Romain Grosjean describes 28-second escape from burning wreck

Warning – this story contains details that some readers may find distressing

It took Romain Grosjean 28 seconds to emerge from the fiery wreckage of his Formula 1 Haas on Sunday evening.

On impact with the safety barrier, Grosjean’s body was subjected to 53 times the force of gravity, which was enough to split the car in half and ignite the wreckage in a ball of flame.

Over the next 28 seconds, Grosjean faced death, accepted it, then instantly rejected it.

Sitting in videoconference in the F1 paddock five days later, Grosjean, whose worst injuries extend to burns on the back of his hands, was able to speak to reporters about the incident.

Here’s the remarkable story of those 28 seconds, the horror he faced, and the quick thinking that saved his life.

Romain Grosjean:

“Let me relive those 28 seconds and bring you with me.”

“For me, it wasn’t quite 28 seconds, it was more like a minute 30, if I had to put a time on it.

“When the car stopped, I opened my eyes and immediately released my seat belt.

“The thing I didn’t remember the next day was what I did with the steering wheel because I didn’t remember taking it off and they said, ‘no, the steering wheel went between your legs, column and everything broke down and fell. So I didn’t have to worry about the steering wheel.

“So I’m going to jump and I feel like something is touching my head, so sit in the car.” My first thought is that I will wait, I am upside down against the wall so I will wait for someone else to come and help me.

“I wasn’t stressed or aware that there was a fire, but then I looked right and left and saw on the left that there was a fire.

“So okay, I don’t really have time to wait here, next time I try to go up a little more to the right, it doesn’t work, go left, it doesn’t work, sit down you and I thought about Niki Lauda, ​​about her accident, I thought it couldn’t end like this, that it couldn’t be my last race, it couldn’t end like this, no way . So I try again and I’m stuck and so I go back down.

“And then there is the least pleasant moment when my body begins to relax, I am at peace with myself and I am going to die.”

“I wonder; is it gonna burn my shoe or my foot or my hand is it gonna be painful where is it going to start. And I mean, to me it sounds like 2-3-4 seconds but I guess it was milliseconds back then.

“Then I think about my kids, and I say no, they can’t lose their father today. So I don’t know why I did what I did but I decided to turn my helmet on the left side and go up like that and try to twist my shoulder.

“This kind of work works, but I realize my foot is stuck in the car so I sit down, I pull as hard as I can on my left leg, the shoe stayed with my foot but my foot came out. the shoe.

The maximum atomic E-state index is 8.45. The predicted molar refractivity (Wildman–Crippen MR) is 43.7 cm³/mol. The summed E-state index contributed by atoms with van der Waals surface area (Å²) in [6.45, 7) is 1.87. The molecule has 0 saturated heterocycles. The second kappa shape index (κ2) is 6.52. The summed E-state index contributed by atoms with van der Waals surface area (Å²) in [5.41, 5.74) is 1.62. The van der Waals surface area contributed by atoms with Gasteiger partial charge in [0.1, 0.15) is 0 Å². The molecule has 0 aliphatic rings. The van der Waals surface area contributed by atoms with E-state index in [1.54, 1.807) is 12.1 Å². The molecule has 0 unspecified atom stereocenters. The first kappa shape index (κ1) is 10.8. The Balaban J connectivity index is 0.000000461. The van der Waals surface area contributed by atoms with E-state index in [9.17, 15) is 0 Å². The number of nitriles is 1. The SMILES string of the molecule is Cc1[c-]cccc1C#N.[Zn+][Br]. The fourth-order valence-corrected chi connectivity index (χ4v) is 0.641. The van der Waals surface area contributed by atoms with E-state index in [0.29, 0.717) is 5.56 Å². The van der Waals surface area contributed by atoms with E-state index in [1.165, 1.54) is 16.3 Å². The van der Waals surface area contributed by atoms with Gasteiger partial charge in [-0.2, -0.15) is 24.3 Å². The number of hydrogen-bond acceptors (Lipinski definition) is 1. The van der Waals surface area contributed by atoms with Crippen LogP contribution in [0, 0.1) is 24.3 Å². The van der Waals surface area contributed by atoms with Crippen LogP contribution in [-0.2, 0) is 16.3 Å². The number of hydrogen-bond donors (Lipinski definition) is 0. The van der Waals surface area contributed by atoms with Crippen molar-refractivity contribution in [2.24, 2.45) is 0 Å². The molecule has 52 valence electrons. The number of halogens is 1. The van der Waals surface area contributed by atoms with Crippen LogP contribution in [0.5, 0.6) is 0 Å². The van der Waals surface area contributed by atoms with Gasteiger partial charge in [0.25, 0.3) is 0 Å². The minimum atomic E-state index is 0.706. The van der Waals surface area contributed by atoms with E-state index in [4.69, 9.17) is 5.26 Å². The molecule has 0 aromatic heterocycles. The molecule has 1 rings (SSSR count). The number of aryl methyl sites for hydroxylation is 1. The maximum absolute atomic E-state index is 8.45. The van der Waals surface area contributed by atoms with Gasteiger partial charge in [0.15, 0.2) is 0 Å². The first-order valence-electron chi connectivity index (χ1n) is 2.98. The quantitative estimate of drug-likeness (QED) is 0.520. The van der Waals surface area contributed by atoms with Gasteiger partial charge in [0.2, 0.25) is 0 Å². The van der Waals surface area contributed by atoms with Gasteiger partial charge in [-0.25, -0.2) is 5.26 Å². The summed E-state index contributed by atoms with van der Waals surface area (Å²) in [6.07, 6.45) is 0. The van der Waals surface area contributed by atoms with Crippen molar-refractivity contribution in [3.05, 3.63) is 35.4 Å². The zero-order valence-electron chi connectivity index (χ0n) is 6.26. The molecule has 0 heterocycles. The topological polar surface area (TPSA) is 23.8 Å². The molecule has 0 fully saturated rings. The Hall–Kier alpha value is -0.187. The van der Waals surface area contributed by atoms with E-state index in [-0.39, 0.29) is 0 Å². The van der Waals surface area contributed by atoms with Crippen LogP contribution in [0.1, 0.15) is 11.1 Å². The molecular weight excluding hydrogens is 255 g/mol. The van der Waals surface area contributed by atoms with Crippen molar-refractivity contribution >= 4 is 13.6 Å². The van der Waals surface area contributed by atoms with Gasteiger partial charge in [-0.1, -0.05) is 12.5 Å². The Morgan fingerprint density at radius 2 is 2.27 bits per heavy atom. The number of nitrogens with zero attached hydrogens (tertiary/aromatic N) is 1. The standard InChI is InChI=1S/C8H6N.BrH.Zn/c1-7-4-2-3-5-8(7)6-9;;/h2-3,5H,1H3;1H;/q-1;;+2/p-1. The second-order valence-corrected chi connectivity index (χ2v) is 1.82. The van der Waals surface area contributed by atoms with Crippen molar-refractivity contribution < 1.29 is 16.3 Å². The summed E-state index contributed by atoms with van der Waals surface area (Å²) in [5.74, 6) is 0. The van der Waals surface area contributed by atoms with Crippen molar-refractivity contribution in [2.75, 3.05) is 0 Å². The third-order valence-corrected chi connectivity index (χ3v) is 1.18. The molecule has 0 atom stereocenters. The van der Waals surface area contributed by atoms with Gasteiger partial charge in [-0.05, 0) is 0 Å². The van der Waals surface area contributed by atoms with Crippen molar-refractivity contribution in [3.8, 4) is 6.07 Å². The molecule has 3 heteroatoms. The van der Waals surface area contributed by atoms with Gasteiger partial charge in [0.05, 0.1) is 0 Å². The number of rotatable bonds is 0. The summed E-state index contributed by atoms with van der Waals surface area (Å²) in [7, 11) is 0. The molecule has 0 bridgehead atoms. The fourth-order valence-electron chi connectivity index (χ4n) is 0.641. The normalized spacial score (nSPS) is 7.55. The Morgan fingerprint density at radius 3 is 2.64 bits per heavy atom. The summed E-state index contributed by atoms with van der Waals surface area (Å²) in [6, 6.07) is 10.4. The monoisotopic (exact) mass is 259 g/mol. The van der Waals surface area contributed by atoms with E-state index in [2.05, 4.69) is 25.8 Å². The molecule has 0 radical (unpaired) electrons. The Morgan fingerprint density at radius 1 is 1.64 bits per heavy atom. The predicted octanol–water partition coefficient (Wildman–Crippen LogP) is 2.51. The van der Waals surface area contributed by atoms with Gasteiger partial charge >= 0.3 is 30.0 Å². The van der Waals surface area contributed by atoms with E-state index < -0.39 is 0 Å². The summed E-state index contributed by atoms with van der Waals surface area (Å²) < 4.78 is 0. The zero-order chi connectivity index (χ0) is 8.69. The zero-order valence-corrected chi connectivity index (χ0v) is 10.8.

“Then I do it again and my shoulders go by and the moment the shoulder goes I know I’m going to jump, so I have both hands on fire at that point, I see my gloves, which are normally red, I mostly see the one on the left changing color and starting to melt and go completely black.

“I feel the pain that my hands are in the fire but also I feel the relief to be out of the car, then I jump, go over the barrier, feel Ian [Roberts, the FIA doctor] put on my jumpsuit so I know I’m not alone anymore and that there is someone with me.

“I land and they hit me on the back, so I’m like, ‘Oh, I’m a running fireball!’ The image you know we saw on the FIA ​​video shows us where they do a test, set someone on fire and run to show the set was strong.

“Then I squeeze my hands because they are very hot and painful, I immediately took off the gloves because I have this image that the skin is bubbling and melting and will stick to the gloves, so immediately I want to remove the gloves. gloves… the skin does not match.

“Then Ian comes to me and talks to me and says, ‘Sit down! and I gave him…, I said, “talk to me normally please”, I guess he understood by then that I was fine, I was normal.

“Then we sit down and we are too close to the fire, I hear the guys with the extinguisher say the battery is on fire bring more extinguishers, then we get into the medical car, we sit down, they have put cold compress on my hand like I told them, my hands are burning and my foot is broken.

“Then the pain really starts to get really bad, especially in the left foot, the hands were fine at the time but the left foot starts to be very painful.

“Ian explains that the ambulance is coming and they are going to come with the bed and that you are going to be fine and we continue to talk at that point.” I say, ‘no now we’re going to the ambulance, they say’ no, no, the bed is coming “, I say” no, no, no, I get out of the car and say we are walking “,” okay , we will help you ”.

“I guess medically it wasn’t a perfect decision, but they understood for me that it was essential that there be footage of me walking towards the ambulance, so even though I got out fire, I had to send another strong message that I was fine and I was going to walk towards the ambulance.

“Then every time I met someone I would say two burnt hands, one broken foot, that’s all I could say to everyone I met, just because I was obviously scared of my conditions and that I wanted everyone who came to treat me to know that my symptoms were.

“So I guess that’s the full 28 second story and then the rest, as you can imagine, felt like more than 28 seconds with all the thoughts I was having, it must have been milliseconds.” , but all thoughts sounded like 1 -2-3 seconds. ”

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